You have an incoming ticket about a bug query and another one about a change of credit card for billing. If you had to prioritize, you would probably tackle the bug ticket first… but how do you weigh tickets when you have dozens of them?
Detecting the urgency or discontent of a customer is a good starting point, and that’s how sentiment analysis can set you free of this conundrum. Negative tickets automatically appear first on the list, since those clients are higher- risk churners. Now, your customer reps will have more time to focus on actually solving the problems that matter the most.
Find the Right Person for the Job
More often than not, support reps have to read through every incoming ticket and tag it so that the right agent or team deals with it, a process known as ticket triaging. This takes up valuable time from support reps and is clearly inefficient. How do we get rid of this unnecessary step?
By running an aspect-based sentiment analysis that will tag by urgency (more negative, more urgent) and by topic (for instance, Sales, UX or Billing Issues). So, if a support ticket reads ‘I can’t create a new item on your app’, it will automatically go to the technical team, while ‘I want to upgrade to a premium plan’ will probably go to the sales department.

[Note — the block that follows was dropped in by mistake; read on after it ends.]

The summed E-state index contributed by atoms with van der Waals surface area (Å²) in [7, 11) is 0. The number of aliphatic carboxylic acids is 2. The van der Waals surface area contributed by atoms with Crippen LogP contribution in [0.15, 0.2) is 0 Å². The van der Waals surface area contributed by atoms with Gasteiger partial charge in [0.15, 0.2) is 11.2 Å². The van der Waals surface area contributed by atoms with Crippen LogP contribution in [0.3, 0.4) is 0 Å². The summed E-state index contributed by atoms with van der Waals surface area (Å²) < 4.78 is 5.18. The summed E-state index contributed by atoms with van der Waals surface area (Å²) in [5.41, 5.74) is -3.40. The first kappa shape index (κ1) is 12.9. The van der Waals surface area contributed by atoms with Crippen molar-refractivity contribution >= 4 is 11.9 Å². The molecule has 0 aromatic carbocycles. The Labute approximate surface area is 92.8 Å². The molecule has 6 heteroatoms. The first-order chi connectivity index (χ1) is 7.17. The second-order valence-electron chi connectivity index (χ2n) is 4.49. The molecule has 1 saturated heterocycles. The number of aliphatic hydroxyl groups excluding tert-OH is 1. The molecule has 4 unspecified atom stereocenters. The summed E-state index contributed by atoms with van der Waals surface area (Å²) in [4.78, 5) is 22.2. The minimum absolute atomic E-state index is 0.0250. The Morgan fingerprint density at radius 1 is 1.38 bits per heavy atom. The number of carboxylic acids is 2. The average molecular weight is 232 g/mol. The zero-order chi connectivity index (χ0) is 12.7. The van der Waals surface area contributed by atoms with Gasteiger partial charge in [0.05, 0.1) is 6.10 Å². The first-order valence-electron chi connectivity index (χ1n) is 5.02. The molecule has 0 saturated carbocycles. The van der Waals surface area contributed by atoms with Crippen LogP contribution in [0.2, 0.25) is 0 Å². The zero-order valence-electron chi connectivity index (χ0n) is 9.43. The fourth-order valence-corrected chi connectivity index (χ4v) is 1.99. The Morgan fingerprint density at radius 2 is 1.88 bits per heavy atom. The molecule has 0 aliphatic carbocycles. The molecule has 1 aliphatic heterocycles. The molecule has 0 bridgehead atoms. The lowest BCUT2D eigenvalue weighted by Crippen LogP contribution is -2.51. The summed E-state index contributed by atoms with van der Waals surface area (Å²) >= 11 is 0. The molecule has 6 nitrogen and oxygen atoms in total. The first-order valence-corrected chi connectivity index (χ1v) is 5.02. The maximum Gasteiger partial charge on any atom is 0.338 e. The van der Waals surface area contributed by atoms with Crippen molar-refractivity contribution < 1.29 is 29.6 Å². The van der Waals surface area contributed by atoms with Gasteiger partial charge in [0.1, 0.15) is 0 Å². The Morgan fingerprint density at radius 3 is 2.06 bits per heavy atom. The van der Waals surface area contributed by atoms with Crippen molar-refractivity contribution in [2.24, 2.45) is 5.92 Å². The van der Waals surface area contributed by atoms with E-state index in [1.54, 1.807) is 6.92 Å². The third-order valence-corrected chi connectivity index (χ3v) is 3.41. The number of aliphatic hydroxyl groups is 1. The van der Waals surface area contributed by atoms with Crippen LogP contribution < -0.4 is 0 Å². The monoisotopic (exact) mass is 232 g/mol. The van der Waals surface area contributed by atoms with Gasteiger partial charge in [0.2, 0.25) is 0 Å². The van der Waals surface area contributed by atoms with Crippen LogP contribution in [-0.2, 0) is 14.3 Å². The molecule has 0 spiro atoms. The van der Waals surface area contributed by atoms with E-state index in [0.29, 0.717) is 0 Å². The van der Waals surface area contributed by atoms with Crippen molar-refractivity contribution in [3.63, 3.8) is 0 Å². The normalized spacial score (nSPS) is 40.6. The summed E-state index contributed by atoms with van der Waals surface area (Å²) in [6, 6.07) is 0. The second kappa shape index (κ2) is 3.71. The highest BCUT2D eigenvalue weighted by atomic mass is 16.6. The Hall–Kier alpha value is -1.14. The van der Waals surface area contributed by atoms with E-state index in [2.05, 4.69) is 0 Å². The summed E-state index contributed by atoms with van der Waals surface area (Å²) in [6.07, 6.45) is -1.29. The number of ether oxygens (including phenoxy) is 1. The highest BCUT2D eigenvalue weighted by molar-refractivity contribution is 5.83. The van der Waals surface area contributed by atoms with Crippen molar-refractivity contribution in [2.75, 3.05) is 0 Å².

Text data has always been a cause of distress for businesses because it makes them feel powerless against a never-ending avalanche of data. Information is abundant, but resources are not, making it hard to analyze all this valuable data. Thankfully, that’s not the case any longer because, with machine learning, businesses can sort through the information ‘hands-free’.
Plus, you don’t need to be a programmer or have experience with machine learning to integrate sentiment analysis into your business! Nowadays, there are many online tools that are easy to use.
Whether you’re hoping to know more about customer experience, or speed up some other business process, sentiment analysis can help. Training a model can be super easy (just follow the steps described above) and provide results within seconds.
Instead of ducking and yelling ‘avalanche!’, you can get started with sentiment analysis by signing up for free to MonkeyLearn and creating your own custom model! By the way, if you need some guidance, feel free to request a demo. We’ll be glad to help you get started with sentiment analysis!